Where the problem comes in is if you have a kiddo who wants to be outside and you don’t have a safe set-up or a schedule that allows for the dalliance. In that case, we should be figuring out common ground with our pup (which may likely include spending a bit more time out there when it works with your schedule) and making sure that coming inside is super fun. One of the common things that we do as humans that comes back to bite us is asking our pet to come inside so we can leave the house for work or errands. Coming inside stops the fun! And when coming inside stops the fun, your pet is going to be less likely to come inside. 

 

Chasing critters

Many folks with dogs who chase critters get a respite in the winter months. But springtime means a surge of critter activity and that means we usually see an increase in chasing critters. Again, this isn’t necessarily a “problem” behavior. Chasing critters is a normal, species-typical behavior for dogs (and cats, and other species). We should be allowing our pets to perform species-typical behaviors in healthy, safe, and appropriate ways. What that looks like for Oso is that he gets to chase critters to his heart’s content in the yard. 

What I’ve deemed as “inappropriate” for that behavior is screaming at critters while chasing (yes. It’s a scream, not a bark.) or trying to chase everything while on leash. Chasing critters as a whole isn’t a problem, but doing it in those particular ways is. That means that we didn’t work on him not chasing critters at all, we only worked on him not screaming when he does it and he has a cue when on-leash that tells him when he’s allowed to chase the critter. 

 

Leash reactivity

Speaking of screaming and leashes… this time of year is always when we get a surge of folks who want help with their dog’s leash reactivity (barking, lunging, growling on leash to other dogs, people, vehicles, or anything, really). There are more people and other dogs out and about in the neighborhood and that makes management for leash reactivity much more difficult in the warmer months than it is in winter. 

Many people know to anticipate this when the weather warms up, but I find that folks who brought home pups in the winter may not expect this behavior change because their dog wasn’t really in situations before that would cause them to react. It’s not that the behavior suddenly started; it’s that the environment changed.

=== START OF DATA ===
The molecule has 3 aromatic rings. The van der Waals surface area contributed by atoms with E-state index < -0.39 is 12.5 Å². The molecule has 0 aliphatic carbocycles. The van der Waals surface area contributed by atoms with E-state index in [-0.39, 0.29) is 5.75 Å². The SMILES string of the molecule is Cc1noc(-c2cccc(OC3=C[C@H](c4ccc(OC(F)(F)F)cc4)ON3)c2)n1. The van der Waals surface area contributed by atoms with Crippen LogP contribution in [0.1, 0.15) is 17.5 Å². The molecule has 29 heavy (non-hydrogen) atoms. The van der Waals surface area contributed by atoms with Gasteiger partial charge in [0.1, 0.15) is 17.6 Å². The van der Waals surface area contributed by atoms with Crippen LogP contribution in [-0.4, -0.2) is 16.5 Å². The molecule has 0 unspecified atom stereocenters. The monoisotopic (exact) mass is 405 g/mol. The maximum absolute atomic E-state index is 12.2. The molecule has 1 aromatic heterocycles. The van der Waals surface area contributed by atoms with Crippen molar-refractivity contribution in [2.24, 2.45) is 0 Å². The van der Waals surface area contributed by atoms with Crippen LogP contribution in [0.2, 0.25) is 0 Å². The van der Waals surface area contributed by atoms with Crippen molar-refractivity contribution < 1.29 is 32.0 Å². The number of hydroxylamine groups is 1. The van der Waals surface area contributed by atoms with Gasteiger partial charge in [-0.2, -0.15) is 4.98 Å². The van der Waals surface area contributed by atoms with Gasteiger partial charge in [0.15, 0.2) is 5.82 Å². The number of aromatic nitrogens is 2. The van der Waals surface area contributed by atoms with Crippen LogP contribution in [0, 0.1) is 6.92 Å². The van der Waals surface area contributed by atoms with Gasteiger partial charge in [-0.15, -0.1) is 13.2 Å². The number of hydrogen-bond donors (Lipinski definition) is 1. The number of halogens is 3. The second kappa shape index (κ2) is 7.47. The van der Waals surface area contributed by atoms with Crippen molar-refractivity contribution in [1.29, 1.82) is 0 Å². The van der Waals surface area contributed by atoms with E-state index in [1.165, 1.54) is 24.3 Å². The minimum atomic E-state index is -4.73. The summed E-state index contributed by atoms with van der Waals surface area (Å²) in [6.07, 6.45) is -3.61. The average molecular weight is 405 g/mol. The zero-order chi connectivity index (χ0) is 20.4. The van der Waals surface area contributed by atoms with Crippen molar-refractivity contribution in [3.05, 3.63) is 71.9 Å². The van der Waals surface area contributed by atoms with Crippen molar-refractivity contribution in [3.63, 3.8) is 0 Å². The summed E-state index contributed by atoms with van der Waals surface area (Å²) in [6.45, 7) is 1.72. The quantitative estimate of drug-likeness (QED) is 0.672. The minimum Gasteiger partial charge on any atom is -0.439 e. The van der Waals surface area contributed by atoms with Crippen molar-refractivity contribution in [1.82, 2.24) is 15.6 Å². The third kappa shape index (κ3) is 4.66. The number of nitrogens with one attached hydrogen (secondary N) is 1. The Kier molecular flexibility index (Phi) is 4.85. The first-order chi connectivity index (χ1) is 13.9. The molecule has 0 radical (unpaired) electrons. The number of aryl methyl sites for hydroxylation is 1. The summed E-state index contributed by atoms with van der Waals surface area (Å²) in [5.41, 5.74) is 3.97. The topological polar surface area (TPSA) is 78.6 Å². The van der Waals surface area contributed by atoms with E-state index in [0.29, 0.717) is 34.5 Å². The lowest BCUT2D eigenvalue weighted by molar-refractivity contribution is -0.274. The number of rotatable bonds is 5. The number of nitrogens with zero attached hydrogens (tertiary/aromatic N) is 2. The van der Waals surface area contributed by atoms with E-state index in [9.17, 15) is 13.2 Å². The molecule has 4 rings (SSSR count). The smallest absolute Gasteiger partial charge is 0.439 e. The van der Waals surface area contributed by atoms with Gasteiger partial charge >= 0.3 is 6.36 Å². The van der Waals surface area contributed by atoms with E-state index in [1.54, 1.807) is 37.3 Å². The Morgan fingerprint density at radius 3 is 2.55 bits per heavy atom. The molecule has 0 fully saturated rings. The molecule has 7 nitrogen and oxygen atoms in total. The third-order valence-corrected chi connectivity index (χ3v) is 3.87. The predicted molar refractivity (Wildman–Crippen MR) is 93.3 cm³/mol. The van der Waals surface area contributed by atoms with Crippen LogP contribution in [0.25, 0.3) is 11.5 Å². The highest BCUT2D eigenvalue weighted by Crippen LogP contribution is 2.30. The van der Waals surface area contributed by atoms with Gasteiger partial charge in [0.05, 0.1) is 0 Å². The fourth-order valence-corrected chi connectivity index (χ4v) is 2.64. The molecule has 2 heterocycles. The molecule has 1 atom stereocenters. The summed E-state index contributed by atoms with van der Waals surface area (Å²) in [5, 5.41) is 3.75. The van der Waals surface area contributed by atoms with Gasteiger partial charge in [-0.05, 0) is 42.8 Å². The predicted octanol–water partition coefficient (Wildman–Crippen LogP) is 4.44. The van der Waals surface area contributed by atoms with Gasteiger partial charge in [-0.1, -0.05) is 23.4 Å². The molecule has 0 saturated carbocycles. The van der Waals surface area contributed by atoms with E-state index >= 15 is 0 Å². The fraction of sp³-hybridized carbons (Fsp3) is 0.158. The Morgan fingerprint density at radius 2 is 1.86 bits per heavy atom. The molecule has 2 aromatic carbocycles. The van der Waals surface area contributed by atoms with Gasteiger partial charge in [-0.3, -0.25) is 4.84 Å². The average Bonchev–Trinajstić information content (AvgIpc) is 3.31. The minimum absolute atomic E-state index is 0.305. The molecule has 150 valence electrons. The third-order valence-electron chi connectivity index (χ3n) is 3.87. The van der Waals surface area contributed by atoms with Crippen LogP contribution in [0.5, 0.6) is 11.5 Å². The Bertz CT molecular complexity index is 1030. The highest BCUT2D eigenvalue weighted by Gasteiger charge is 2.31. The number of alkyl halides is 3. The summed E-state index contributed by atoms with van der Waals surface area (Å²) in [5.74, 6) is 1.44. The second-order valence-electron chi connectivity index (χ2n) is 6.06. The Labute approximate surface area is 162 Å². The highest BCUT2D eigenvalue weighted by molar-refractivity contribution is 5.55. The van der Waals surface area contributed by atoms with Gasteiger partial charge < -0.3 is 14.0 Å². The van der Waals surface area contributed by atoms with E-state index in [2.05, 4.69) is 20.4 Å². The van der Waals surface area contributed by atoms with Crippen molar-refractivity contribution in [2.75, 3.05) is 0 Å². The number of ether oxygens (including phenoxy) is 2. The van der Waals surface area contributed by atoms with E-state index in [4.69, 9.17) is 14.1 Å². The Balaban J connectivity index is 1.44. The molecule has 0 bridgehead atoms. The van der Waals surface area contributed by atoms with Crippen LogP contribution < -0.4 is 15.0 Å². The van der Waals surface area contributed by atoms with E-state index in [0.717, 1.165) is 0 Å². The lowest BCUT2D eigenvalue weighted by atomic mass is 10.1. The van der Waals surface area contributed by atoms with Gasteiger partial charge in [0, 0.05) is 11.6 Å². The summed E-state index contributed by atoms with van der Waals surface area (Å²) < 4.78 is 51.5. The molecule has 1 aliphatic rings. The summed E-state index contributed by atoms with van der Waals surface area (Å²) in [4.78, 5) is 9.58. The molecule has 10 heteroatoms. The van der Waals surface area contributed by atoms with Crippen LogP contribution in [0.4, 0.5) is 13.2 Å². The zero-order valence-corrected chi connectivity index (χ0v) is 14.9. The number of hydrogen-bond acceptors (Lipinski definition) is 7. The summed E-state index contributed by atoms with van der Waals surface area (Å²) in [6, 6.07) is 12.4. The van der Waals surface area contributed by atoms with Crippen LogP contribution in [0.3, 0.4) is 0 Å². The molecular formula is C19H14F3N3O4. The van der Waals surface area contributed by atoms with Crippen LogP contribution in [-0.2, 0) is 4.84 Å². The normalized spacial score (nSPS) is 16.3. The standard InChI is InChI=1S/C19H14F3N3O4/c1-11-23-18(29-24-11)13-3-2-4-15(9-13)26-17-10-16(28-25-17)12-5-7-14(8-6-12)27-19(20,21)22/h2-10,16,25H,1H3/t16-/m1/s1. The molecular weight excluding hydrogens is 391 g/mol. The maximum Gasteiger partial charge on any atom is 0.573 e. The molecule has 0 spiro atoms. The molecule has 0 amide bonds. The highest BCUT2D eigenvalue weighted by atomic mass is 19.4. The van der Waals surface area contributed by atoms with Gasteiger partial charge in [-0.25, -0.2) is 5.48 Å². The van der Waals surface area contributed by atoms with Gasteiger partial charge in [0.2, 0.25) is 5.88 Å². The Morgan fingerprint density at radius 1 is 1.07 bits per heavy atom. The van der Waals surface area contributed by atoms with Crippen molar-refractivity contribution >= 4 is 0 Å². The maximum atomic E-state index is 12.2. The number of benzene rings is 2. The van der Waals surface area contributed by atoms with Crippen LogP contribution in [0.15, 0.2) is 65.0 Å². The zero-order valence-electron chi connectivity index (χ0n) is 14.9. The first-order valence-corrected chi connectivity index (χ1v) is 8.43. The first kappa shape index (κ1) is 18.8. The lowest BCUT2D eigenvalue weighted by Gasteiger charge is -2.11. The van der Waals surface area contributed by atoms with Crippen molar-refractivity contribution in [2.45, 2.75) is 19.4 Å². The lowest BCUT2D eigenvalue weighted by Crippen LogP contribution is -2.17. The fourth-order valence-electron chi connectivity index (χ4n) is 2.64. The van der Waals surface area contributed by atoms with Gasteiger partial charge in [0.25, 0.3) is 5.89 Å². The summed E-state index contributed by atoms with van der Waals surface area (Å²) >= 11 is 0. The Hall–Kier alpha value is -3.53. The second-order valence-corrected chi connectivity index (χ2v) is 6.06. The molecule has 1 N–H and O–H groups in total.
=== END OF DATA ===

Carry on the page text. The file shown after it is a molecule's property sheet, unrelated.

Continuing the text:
This is one that we do label as a maladaptive behavior, or a “behavior issue”, because it’s stressful for both you and your dog. No one is likely having fun at that moment. Early spring tends to be a great time of year to start working on your pup’s leash reactivity because there are more opportunities to practice than in winter, but not usually as many overwhelming scenarios as we see in late spring and summer when it’s consistently nice and school’s out. 

 

Window reactivity

This one is really just another manifestation of the above issue. Usually, when we see a dog with leash reactivity, they’re also reactive through the windows when they see someone or something passing by the house. Warmer months typically bring more people going by your house and that usually means an increase in reactivity. 

We saw a huge uptick in requests for help with this behavior when the pandemic started in March/April 2020. Everyone was out walking their dogs more frequently than before and that meant a lot more passers-by! Oso’s reactivity at the window had a bit of a relapse during this time, too, but thankfully we had years of working on this behavior under our belt so we were able to nip it in the bud pretty quickly. 

While this one is also labeled as a maladaptive behavior, it can sometimes be easier to manage depending on your setup and where your house is located. But if you’re wanting to work on leash reactivity, I highly recommend also paying attention to this behavior. Trigger stacking is a thing, after all. 

 

Now what?

  • Simply observe your pet as the weather changes (even folks in temperate climates that don’t have as drastic of temperature changes will have other weather changes!) Do you see any behavior or body language changes with the changing season?